An analytical formulation for modelling the behaviour of the FRPtoconcrete adhesive interfaces is presented and discussed in the present section. The behaviour of FRPto – concrete joints in the linear range is examined in the first subsection. Then, the aspects more directly related at the ultimate behaviour are addressed in the second one.
1.1 A general analytical model: formulation in the linear range
A simplified model is formulated in the present section with the aim of simulating the behaviour of FRP laminates bonded on concrete and tested in pullout, simulating how both the inplane (namely, "slip") and outofplane displacement components develop throughout the FRP length. It is based on the following assumptions:
– the FRP strip is simulated as a Bernoulli beam;
– the adhesive layer is modelled as a bidimensional elastic domain in plane deformations.
The generalized forces N, V, M applied on the transverse section of the strip at the abscissa z and the interface stresses (shear т and normal a, respectively) are represented in Fig. 2. The following equilibrium equations can be stated between those force and stress components:
dM + Tff – v = 0
dz f 2
Fig. 2. Forces on the segmental FRP strip element
The parameters v, w and ф completely describe the displacement field of the strip and the following compatibility equations relate them to the axial strain є and the curvature X (Fig. 3):
























The corresponding strain measures can be expressed as functions of the displacement field va(ya, za) e wa(ya, za) within the adhesive layer:
_dVa dy a dwa_
dza
where ya and za are the Cartesian coordinates of the infinitesimal areal element of resin. Finally, the following elastic relationships can be stated between stresses and strains:
8yy = ET yy Va ‘CTzz ]
‘ 8zz = ET ‘l>zz Va °yy ] , (12)
Y yz =G = 2(1 +Va )E
where Ea and Ga are the elastic properties of the adhesive layer. In this formulation, it connects the FRP laminates to a stiff substrate representing the concrete element. The upper bound of this layer is connected to that strip and some compatibility equations should be written for introducing this physical constraint into the mathematical model. Thus, the three equations (10)(12) can be worked out for deriving a relationship between the displacement components va(0,za) and wa(0,za) and the corresponding stress components ayy(0,za) and Txy(0,za). A key assumption can be introduced for simplifying the analytical expressions of the interface stresses, considering a constant value of the shear stress throughout the adhesive thickness (Rabinovich & Frostig, 2000):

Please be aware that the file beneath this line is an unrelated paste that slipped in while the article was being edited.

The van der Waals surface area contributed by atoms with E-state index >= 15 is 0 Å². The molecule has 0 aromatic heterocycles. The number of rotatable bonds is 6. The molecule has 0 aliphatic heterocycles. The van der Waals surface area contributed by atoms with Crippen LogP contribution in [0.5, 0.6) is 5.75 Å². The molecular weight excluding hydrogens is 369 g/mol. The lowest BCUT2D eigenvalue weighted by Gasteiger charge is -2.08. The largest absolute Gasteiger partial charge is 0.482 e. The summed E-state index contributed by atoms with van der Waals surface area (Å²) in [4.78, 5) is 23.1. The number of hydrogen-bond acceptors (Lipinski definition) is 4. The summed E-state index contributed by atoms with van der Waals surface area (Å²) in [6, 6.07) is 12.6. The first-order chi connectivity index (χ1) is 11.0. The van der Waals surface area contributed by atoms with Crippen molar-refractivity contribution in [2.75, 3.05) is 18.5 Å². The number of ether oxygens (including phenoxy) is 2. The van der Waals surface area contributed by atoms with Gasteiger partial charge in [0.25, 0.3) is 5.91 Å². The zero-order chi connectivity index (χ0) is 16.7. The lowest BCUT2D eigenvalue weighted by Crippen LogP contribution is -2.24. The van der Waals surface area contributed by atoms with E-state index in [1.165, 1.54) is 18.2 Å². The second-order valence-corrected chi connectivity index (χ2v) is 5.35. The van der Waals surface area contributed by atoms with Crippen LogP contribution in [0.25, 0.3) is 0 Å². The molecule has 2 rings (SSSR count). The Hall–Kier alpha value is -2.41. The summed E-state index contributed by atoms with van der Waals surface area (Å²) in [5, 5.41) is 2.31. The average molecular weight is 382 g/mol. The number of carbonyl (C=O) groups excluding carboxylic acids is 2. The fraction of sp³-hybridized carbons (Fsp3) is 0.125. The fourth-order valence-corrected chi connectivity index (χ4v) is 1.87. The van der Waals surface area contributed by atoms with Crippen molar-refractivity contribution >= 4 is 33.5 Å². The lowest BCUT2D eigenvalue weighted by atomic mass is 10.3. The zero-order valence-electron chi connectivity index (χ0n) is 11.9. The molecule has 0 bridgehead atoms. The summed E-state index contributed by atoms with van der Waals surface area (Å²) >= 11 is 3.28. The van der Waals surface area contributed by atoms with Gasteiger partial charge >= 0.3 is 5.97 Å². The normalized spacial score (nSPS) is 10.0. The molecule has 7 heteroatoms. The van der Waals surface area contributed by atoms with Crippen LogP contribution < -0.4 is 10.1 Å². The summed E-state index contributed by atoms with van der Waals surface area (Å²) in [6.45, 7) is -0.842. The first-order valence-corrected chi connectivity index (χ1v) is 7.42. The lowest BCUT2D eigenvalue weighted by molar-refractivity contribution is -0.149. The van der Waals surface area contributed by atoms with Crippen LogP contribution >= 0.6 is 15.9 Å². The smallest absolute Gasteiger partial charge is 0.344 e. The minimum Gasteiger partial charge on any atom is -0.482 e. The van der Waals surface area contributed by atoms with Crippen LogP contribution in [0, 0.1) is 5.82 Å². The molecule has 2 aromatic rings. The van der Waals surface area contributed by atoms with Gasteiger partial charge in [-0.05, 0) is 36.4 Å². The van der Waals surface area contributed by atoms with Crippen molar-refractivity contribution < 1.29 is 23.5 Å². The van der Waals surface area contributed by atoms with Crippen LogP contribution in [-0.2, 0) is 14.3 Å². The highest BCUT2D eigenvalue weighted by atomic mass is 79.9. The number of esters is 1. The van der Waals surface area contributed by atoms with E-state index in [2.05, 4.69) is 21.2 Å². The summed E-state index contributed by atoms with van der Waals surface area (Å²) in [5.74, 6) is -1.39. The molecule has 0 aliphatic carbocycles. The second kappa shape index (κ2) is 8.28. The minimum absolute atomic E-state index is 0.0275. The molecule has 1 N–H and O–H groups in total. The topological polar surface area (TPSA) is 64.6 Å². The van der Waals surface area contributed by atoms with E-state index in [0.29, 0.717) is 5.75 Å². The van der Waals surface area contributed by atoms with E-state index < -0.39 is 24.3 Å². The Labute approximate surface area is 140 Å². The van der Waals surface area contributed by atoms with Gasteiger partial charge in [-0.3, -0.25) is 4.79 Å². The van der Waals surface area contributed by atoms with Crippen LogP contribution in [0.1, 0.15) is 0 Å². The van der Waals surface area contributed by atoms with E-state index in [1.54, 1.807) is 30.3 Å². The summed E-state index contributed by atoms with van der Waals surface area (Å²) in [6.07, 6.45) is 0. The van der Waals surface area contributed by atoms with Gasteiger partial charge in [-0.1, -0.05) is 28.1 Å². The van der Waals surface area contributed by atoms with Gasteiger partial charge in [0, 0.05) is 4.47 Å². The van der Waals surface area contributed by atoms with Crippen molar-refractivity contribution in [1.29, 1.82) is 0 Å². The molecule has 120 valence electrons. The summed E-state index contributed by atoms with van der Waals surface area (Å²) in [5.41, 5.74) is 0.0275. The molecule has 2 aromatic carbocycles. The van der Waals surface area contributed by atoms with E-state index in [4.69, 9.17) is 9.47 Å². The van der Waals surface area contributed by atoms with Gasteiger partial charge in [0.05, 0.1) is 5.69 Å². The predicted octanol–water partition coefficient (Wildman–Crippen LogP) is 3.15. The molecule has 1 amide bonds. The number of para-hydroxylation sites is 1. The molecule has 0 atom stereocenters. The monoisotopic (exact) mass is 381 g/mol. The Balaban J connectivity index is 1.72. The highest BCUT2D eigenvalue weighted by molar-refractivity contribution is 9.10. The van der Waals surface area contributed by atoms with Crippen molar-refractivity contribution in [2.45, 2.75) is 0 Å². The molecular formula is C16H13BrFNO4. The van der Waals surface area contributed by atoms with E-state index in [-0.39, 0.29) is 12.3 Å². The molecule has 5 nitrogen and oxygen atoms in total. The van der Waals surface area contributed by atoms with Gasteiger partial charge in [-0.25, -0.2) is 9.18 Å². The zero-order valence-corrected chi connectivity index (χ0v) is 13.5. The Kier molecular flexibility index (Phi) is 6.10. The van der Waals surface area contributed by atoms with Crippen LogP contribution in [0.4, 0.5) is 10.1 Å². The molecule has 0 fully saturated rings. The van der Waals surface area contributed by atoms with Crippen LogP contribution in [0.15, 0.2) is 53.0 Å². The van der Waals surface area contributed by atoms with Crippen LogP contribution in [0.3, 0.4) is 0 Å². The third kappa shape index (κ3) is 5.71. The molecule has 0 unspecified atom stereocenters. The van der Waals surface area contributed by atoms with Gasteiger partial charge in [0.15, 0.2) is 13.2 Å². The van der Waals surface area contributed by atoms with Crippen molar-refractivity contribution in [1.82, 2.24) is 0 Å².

Tyz =Ta(za) =Ta(z). (13)
Consequently, the second one of the two equations in (10) leads to the following simplification in terms of the normal stress in longitudinal direction:
^ = 0 ^^zz =f1 (ya =0 . (14)
The last implication derives by the assumption of zero axial stress on the initial section of the layer adhesive.
Further simplifications can be introduced looking after the first equations in (10) and introducing therein the stressstrain relationship and the compatibility equation within the adhesive layer:
















































and the corresponding function wa can be derived by integrating eq. (25) and introducing a zerodisplacement condition for ya=ta (namely, at the bottom of the adhesive layer):
The above relationship can be utilized for deriving the expression of the axial displacements beneath the laminate (ya=0), corresponding to the slip at the interface s(z):
(27)
as well as equation (22) can be utilized for recognizing that the corresponding transverse component va(0,za=z) is equal to v(z):
Thus, the rotation field 9(z) of the laminate element can be easily defined through equation (6) and the generalized strain fields can be determined by means of equation (4) and (5).
The above equations can be finally combined for deriving a unique differential equation in terms of interface shear stresses. A first equation can be obtained by differentiating eq. (7) and introducing (4), (6) and (8). After a further differentiation and introducing the definition of interface slip provided by eq. (27), the following differential relationship between the shear stress and the transverse displacements can be obtained:
Another relationship is obtained by differentiating equation (3) and introducing equation (2), (5), (6) and (9) for expressing both the bending moment and the shear force in terms of transverse displacements and interface (shear and normal) stresses. The final expression of an equation in terms of tf and v (and their derivatives) can be obtained introducing equation (29):
bf (tf + ta ) . djL – Efbftf3 . dv – Eabf. v = 0 2 dz 12 dz4 ta
Ga 
• T – d2 Ta +f ta2 + tatf + tf2 Ї 
Ga 
d4Ta 
E t t 3 n fLaLf 
d6T EfG t 3tf3 a  f a a f 
d8T •di = 0. (32) dz 
Eftfta 
a dz2 ^ 3 6 12 J 
Ea 
dz4 
12 • Ea 
dz6 144 • Ea2 
Finally, an expression of the displacement function v as a function of the interface shear stresses can be derived by solving equation (31) and introducing the (30):
Eight boundary conditions are needed for the problem at hand and they can be symbolically written as follows:
Taz=0 = 0 , Taz=L = 0 , 
(34) 
N(0) , N(L) 
(35) 
0 EfAf ‘ lz=L EfAf ‘ 

О II hJ Y О II о Y 
(36) 
_< II О _< II О 
(37) 
Typical solutions of the problem described by equation (32) and the boundary conditions (34)(37) are represented in figures 5 and 6, in terms of shear and normal stresses respectively. In both graphs, the interface stress components are divided by the average shear stress Tm=F/bfL and the abscissa are reported in nondimensional form as z = rnz.
The results of the analysis carried out by means of this model are completely controlled by the following nondimensional parameters:
In t k t. 

Eft a Ea ‘ 
(39) 
G k 

Ea kv, a ‘ 
(40) 
ta tf ‘ 
(41)